More natural ways to beat diabetes

from Dr. Mark Stengler

Another powerful natural compound that can lower blood sugar is berberine. It's one of my personal favorites, and I recommend it to anyone trying to manage their blood sugar.

Over the past 20 years, there has been much research on berberine and its effectiveness in treating diabetes. In 2008, Chinese researchers published a study in Metabolism in which adults with newly diagnosed type II diabetes were given 500 mg of either berberine or the drug metformin three times a day for three months. Researchers found that berberine did as good a job as metformin at regulating glucose metabolism, as indicated by hemoglobin AT C (a measure of blood glucose over several weeks]...Fasting blood glucose...blood sugar after eating...and level of insulin after eating. Berberine even reduced the amount of insulin needed to turn glucose into energy by 45%! In addition those taking berberine had noticeably lower triglyceride and total cholesterol levels than those taking metformin.

In another 2008 study published in the Journal of Clinical Endocrinology and Metabolism, researchers found that type II diabetes patients who were given berberine had significant reductions in fasting and post-meal blood glucose, hemoglobin PAC, triglycerides, total cholesterol and LDL (bad) cholesterol -and also lost an average of 5 pounds, to boot, during the three-month study.

These were remarkable findings. Here was a botanical that was holding up to scientific scrutiny—and performing as well as, or better than, some drugs patients had been taking for diabetes for years.

How berberine works in the body: Berberine helps to lower blood glucose in several ways. One of its primary mechanisms involve stimulating the activity of the genes responsible for manufacturing and activating insulin receptors, which are critical for controlling blood glucose.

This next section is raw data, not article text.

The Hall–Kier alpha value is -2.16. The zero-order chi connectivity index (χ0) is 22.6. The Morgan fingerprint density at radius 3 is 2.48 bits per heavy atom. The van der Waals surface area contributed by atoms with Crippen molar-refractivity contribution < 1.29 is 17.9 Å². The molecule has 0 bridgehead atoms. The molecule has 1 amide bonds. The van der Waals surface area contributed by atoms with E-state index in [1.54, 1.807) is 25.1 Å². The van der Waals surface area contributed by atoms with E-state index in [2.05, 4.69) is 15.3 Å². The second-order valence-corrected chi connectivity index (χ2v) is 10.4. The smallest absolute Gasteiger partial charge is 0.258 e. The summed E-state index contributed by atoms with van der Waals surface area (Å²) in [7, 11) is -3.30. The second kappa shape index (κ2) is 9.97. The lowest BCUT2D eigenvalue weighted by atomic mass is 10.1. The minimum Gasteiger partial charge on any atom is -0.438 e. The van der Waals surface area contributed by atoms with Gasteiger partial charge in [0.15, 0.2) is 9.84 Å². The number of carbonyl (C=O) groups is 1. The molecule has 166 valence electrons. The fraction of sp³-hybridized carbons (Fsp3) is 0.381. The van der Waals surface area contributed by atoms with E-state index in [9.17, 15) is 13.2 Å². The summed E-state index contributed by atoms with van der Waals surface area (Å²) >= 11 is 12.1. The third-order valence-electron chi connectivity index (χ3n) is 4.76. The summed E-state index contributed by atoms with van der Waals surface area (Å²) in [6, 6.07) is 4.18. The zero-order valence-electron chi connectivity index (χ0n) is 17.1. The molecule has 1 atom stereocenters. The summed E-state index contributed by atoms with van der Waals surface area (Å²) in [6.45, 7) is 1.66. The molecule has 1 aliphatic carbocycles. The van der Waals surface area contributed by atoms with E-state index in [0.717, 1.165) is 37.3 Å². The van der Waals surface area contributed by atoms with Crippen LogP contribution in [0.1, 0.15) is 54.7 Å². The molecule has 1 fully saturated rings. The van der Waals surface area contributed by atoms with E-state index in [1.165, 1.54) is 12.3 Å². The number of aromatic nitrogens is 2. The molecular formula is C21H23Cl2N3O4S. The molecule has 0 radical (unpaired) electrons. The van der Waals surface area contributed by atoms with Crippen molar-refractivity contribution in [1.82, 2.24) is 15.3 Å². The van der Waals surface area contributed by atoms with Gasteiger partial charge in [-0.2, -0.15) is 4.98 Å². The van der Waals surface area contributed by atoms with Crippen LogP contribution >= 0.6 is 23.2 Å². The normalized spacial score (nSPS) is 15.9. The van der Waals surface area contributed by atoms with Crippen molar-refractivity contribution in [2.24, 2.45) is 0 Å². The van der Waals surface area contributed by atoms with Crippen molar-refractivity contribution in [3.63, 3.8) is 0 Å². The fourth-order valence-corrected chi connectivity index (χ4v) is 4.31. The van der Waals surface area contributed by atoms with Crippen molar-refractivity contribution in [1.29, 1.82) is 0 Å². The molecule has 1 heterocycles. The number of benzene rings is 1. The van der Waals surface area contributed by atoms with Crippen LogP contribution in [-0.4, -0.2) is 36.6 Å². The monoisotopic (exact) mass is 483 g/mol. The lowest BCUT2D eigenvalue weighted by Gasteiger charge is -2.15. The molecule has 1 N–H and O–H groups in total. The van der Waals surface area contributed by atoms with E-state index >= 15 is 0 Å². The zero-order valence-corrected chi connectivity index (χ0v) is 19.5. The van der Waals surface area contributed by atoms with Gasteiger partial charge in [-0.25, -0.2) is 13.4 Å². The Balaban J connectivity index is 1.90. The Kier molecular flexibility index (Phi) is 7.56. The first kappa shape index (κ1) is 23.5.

Berberine also has an effect on blood sugar regulation through activation of incretins, gastrointestinal hormones that affect the amount of insulin released by the body after eating.

I recommend berberine to my patients with newly diagnosed type 2 diabetes to reduce their blood sugar and prevent them from needing pharmaceutical drugs. When a diet, exercise and supplement program (including supplements such as chromium] is already helping a diabetes patient, I don't recommend that he/she switch to berberine.

Some patients are able to take berberine—and make dietary changes—and stop taking diabetes drugs altogether.

People with severe diabetes can use berberine in conjunction with medication—and this combination treatment allows for fewer side effects and better blood sugar control. I don't recommend berberine for pre-diabetes unless diet and exercise are not effective. Berberine is sold in health-food stores and online in tablet and capsule form. The dosage I typically recommend for all diabetes patients is 500 mg twice daily.

For patients with diabetes who once used berberine, I recommend talking to your doctor about taking this supplement. It's also important for every patient with diabetes to participate in a comprehensive diet and exercise program.

Note that berberine helps patients with type II diabetes, not type I diabetes (in which the body does not produce enough insulin].